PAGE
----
During early development, Chinmo represses differentiation programs while promoting self-renewal state in wing disc epithelial cells. Upon ecdysone production after the CW, br becomes activated and promotes differentiation by repressing Chinmo and possibly other genes. The Chinmo-to-Br switch induced by ecdysone also causes restriction of regenerative potential. br, broad; CW, critical weight; EcR, ecdysone receptor; eL3, early L3; L3, third larval stage.
In principle, when larvae are starved before the CW, this mechanism also permits locking cells into a Chinmo+ differentiation-refractory state, therefore ensuring that differentiation cascades in imaginal discs remain repressed as organismal growth is stopped. Thus, linking the Chinmo-to-Br switch to the CW allows the stalling of developmental progression during starvation periods that may occur during early larval development and protects the developmental potential of early epithelial progenitors until nutrients become abundant again.
Recently, a study has identified a sequence of ecdysone-induced transcription factors responsible for the progressive maturation of wing imaginal disc cells during the late L3 to pupal transition . Interestingly, Br was positioned first in this cascade. Although it is still unclear how cross-regulatory interactions between ecdysone-induced transcription factors drives progression throughout the sequence, we propose that a first step in this cascade is the silencing of Chinmo through the cooperative action of ecdysone signaling and Br after the CW.
Our lab has recently shown that Chinmo also sustains self-renewal and prevents differentiation in other types of progenitors during early development, such as in the early neuroepithelium of optic lobes and in early NBs of the ventral nerve cord and central brain [28,30,38]. Moreover, aberrant expression of chinmo propagates the growth of NB tumors induced by the inactivation of prospero or brat  and of eye disc tumors induced by the inactivation of the Polycomb-Group (PcG) gene polyhomeotic . Thus, aberrant maintenance of a default Chinmo+ state beyond early development is emerging as a widespread tumor-propagating mechanism in Drosophila tumors with early developmental origins.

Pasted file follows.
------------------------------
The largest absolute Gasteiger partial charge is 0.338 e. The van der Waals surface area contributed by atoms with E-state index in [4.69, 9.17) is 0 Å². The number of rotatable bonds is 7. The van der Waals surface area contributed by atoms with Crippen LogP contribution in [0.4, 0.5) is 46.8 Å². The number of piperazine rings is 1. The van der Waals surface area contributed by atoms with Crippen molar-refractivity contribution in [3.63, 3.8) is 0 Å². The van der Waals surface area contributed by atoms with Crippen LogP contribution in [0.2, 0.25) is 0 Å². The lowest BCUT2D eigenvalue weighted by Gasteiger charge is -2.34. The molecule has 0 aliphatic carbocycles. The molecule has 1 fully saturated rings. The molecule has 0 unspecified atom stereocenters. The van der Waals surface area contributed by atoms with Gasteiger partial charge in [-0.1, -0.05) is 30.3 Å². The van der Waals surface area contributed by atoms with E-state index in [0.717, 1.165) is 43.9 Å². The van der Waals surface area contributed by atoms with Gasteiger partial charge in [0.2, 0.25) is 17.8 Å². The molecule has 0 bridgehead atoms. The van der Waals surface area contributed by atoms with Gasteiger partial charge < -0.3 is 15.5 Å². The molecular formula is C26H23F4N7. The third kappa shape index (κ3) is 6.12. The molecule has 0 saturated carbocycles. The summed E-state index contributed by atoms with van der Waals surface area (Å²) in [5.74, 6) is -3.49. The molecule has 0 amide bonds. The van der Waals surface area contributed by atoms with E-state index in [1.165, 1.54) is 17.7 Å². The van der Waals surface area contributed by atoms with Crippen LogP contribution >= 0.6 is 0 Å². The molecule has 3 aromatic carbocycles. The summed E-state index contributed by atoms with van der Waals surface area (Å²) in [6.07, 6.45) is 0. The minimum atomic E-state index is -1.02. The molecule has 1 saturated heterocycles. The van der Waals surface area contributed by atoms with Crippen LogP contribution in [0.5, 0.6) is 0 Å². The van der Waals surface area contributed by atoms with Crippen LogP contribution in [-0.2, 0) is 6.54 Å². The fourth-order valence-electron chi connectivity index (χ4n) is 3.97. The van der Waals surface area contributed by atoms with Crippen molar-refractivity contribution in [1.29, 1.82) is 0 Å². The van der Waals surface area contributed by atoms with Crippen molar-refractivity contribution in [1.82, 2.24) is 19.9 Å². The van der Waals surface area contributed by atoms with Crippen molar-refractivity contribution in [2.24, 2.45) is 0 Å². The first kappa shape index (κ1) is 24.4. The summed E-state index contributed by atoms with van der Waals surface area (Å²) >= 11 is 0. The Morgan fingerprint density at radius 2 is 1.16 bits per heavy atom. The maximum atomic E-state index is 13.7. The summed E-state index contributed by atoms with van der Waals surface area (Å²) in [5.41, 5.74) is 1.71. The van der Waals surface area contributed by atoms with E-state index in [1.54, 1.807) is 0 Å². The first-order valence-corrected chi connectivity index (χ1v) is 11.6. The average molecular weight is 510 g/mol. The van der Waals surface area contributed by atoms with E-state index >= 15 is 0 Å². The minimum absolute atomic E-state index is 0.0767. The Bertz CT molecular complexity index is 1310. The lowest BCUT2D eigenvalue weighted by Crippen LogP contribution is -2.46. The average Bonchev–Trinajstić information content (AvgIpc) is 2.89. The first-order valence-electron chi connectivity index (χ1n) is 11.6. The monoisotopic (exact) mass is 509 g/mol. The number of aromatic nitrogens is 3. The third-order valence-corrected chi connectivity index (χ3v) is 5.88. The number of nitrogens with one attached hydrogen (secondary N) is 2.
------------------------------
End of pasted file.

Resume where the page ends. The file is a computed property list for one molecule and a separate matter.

The temporal regulation of chinmo and br during wing imaginal disc development seems to be largely responsible for the decrease of regenerative potential observed during progression throughout the L3 stage. We find that chinmo is highly expressed in the regenerating blastema upon wing pouch ablation performed before the CW and is required for efficient regeneration. In contrast, chinmo is less efficiently expressed when ablation is performed after the CW (d9), and chinmo misexpression in this context is sufficient to trigger high expression of regeneration markers such as Wg, Mmp1, and Dilp8. Transient misexpression of EcRDN or brRNAi upon late ablation (d9) also leads to potent activation of chinmo and regeneration markers. In addition, both genetic interventions appear to enhance regeneration upon late ablation, as assessed by the enlarged blastema size at R0 and the efficient regenerative process observed in adult wings (only tested for the brRNAi condition). Together, these data suggest that ecdysone production after the CW triggers a switch from a regeneration-permissive to a regeneration-refractory state that is, at least partly, mediated by the Chinmo-to-Br transition. This mechanism provides a molecular link between developmental progression and progressive restriction of regenerative potential (Fig 9).